files-720612_1920The “tri agencies”–which includes the Internal Revenue Service (IRS), the Employee Benefits Security Administration (EBSA), and the U.S. Department of Health and Human Services (HHS)–are getting ready to release their final regulations for the Patient Protection and Affordable Care Act of 2010 (PPACA) and its companion Health Care and Education Reconciliation Act of 2010 (HCERA).

If you think that’s a lot of acronyms, then just wait until you read the full packet. It addresses popular provisions like grandfathering, coverage for dependent children up to age 26, and the appeal process, to name a few. A recent article on LifeHealthPro addresses many of the key provisions. Here’s a snapshot of a few of their findings, which will take effect starting January 1, 2017.



  • Plans that make significant changes will lose their “grandfathered” status, unless that change is only adding a new tier. Such as adding family coverage to what was previously a self-only plan.
  • Losing “grandfathered” status is irreversible. The tri agencies plan to show no mercy to plans that mess up and lose their status.

Essential Health Benefits (EHB) Package

  • Non-EHB coverage issuers aren’t allowed to use as many EHB benchmarks for PPACA compliance purposes. While they could once choose from a list of over 500 benchmarks, that number will be reduced to 51.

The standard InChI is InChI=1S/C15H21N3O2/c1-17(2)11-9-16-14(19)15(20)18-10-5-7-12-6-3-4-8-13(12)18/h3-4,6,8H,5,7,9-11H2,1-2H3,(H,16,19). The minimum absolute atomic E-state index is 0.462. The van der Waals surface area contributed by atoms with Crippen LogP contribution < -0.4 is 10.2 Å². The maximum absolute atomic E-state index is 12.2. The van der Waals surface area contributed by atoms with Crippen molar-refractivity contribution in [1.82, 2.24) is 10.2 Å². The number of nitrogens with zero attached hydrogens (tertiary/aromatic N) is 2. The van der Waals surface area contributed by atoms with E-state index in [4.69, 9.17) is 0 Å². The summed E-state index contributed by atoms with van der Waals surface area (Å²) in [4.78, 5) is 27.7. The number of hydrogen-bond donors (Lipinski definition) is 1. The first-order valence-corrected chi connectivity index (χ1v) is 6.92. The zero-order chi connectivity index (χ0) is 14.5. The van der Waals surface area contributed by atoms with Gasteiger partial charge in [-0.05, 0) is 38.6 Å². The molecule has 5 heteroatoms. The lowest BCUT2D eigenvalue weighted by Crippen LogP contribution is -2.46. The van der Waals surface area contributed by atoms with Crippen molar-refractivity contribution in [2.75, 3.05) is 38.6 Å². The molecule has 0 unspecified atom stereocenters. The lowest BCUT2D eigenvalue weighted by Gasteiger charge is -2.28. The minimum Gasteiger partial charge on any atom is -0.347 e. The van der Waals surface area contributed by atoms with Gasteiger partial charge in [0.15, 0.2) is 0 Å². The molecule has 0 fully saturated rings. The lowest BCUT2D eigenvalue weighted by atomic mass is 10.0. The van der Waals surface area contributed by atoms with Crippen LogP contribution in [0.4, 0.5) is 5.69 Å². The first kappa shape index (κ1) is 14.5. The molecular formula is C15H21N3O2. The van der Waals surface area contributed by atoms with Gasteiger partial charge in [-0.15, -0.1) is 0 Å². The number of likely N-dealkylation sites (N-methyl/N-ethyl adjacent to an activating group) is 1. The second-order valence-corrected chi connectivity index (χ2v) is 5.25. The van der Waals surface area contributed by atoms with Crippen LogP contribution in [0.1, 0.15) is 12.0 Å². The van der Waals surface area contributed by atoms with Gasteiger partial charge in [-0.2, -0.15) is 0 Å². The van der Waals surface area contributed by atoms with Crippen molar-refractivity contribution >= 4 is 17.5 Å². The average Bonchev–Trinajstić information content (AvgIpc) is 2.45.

Health Reimbursement Arrangements (HRAs)

  • HRAs are exempt from the PPACA ban on annual lifetime and benefits limits, but the tri agencies are essentially banning individual health-HRA packages by requiring the HRAs they contain to provide unlimited benefits for EHB services.



  • Individuals affected by an “adverse benefit determination” will be permitted to use both internal appeal and external review programs, regardless of whether the rescission of health coverage affects any particular benefit.


Coverage for dependent children up to age 26

  • Plans whose provider networks are only local will be required to cover service for out-of-area dependent children, like those who attend college or work in another town.


Internal Appeals and External Review

  • Insurers must allow individual policy owners to appeal coverage eligibility decisions within the internal appeal process, and only one level of internal appeal is permitted.
  • A maximum external review filing fee of $25 per filing and $75 per claimant per plan year will be implemented. No fee will apply in states without filing fee rules.


General Patient Protection Provisions

  • The tri agencies are still figuring out how to handle balance billing. They neither require plans or providers to cover balance billed amounts, nor do they prohibit balance billing.
  • They’re also still working on how to implement the Expatriate Health Coverage Clarification Act of 2014 (EHCCA) under the Consolidated and Further Continuing Appropriations Act of 2015. In the meantime employers and issuers should continue to use the interim guidance.